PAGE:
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In ""Raemaekers Cartoons" (1916), the Dutch cartoonist has a selection of his war cartoons with comments added by contemporary writers. The 'Ferdinand the Chameleon' cartoon has an essay by G.K. Chesterton attached. While attacking Ferdinand for changing his religion all the time, as the political winds blow, Chesterton says "he is in great part a Jew, and an advanced type of that mauvais juif who is the principle obstacle to all the attempts of the more rational and honest Jews to erect a rational status for their people."
Where does this idea come from? If true there should be some mention in the article; if false, it would be worth noting whether the idea was widespread at the time. Also, the article does not have much about the religious shifts mentioned; some more research would be useful. 184.108.40.206 (talk) 16:49, 21 August 2016 (UTC)
The claim that he is bisexual is given a lot of weight in the Personal life section. As it's sourced to a book called "Foxy Ferdinand", I'm a little suspicious, and I think it falls foul of WP:UNDUE whatever. Thoughts?
Is there any proof of the claim? Without video and/or photographic proof, the claim should be taken out. Mwahcysl (talk) 10:28, 5 October 2008 (UTC)
It's perfectly well-referenced, and an anonymous Wikipedian's discomfort with the book's title has no relevance. Please at least have the intellectual honesty to look at a source before passing judgement on it! - Nunh-huh 12:47, 5 October 2008 (UTC)
But, the question is whether or not there is any proof. Without ironclad proof, it doesn't matter what one source claims. That source may be tainted. Mwahcysl (talk) 10:20, 9 October 2008 (UTC)
But, the only way to judge a source is to actually look at it, which you haven't. You could also look at other sources and see if they conflict. But as it is, without looking at the source, and without any conflicting information from any other source, you seem to have no basis whatsoever for your doubts. - Nunh-huh 13:53, 9 October 2008 (UTC)
I think I was the person who initially added the information about Ferdinand's bisexuality. The book, IIRC, was called "Foxy Ferdinand" as that was Ferdinand's nickname in royal circles around Europe (it's been some years since I read it so the memory is rusty). However, claims of his bisexuality are also made in other books about him I have read. If people are concerned about the title "Foxy Ferdinand", we can use one of the other sources listed as the reference. --Roisterer (talk) 23:42, 11 October 2008 (UTC)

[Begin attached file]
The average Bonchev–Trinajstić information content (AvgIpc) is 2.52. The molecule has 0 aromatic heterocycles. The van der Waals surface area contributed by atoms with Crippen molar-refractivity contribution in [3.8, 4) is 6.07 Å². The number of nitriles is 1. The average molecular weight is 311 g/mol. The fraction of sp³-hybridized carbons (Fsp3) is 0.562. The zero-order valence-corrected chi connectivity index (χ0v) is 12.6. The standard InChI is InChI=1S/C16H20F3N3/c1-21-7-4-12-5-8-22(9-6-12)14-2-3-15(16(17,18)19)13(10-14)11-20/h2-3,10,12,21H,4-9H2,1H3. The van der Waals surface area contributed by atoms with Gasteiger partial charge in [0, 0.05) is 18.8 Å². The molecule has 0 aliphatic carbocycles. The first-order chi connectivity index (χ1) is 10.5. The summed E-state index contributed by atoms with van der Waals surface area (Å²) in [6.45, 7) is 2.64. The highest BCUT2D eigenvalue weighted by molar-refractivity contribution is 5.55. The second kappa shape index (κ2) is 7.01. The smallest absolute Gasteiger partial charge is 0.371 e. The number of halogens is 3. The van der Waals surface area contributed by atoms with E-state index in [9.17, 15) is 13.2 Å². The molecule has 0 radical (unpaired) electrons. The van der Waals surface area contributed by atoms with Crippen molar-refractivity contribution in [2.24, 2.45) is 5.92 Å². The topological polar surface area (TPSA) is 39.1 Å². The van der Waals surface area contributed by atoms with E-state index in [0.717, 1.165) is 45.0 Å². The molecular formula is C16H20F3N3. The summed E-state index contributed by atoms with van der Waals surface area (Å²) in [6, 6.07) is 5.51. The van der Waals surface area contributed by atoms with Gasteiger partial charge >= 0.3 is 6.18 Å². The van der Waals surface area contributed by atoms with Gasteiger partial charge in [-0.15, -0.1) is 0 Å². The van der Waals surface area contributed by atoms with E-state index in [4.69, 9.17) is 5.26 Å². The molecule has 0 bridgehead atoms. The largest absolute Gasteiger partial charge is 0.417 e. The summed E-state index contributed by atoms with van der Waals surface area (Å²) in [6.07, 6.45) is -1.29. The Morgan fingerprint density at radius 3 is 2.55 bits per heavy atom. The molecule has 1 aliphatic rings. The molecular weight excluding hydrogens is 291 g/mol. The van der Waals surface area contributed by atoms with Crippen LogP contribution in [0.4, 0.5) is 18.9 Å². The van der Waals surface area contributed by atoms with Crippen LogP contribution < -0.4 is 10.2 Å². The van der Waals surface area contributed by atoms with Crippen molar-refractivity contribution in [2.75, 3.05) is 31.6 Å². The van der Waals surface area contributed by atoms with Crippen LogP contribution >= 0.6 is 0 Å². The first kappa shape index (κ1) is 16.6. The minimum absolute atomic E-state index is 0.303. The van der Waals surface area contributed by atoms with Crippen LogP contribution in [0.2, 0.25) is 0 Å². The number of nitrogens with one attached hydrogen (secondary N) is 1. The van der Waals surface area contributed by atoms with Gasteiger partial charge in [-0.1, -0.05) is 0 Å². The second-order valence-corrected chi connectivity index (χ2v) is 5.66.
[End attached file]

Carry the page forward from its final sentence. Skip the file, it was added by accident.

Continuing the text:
Foxy Ferdinand certainly qualifies as a WP:RS. Even so, since a bisexual king apparently leaves some people incredulous, adding additional references couldn't be a bad thing. - Nunh-huh 07:59, 12 October 2008 (UTC)
Per WP policy, I have converted ibid referencing to short referencing. There is one reference to the securing of access to the Aegean Sea (in the Balkan Wars section) that was ambiguous (was the ibid refering to the previous reference in the text (Louda, 1981, p 297) or the previous reference in the reference list (Aronson, 1986, p 87)?) I have made an assumption that it was referring to the previous reference in the text, but have left an editors note as it should be double checked against the original texts. I don't have access to these and was thus unable to do the check myself. Once the check has been done, the editor's note can be removed. Cheers AusTerrapin (talk) 02:32, 17 July 2010 (UTC)
File:Ferdinando I of Bulgaria.jpg Nominated for Deletion
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The final sentances - "His final wish was to be buried in Bulgaria, and for this reason his coffin was temporarily placed in the crypt of St. Augustin's Roman Catholic Church in Coburg, next to his mother's and father's coffins. It could still be found there today.", are very ambiguous. Does it mean that his body is in Bulgaria, but the coffin is in Coburg? Or does it mean that we have to hunt for the coffin, so that we find it? Does the 'could' mean that maybe it could be found somewhere else, but no one knows? I would edit this myself, but I don't know - Is he still in Coburg? Yes or no? Does anyone know? If he is still there I think it would be better to say that the coffin was placed in the crypt awaiting repatriation to Bulgaria, but is still there. Kiltpin (talk) 09:47, 3 October 2012 (UTC)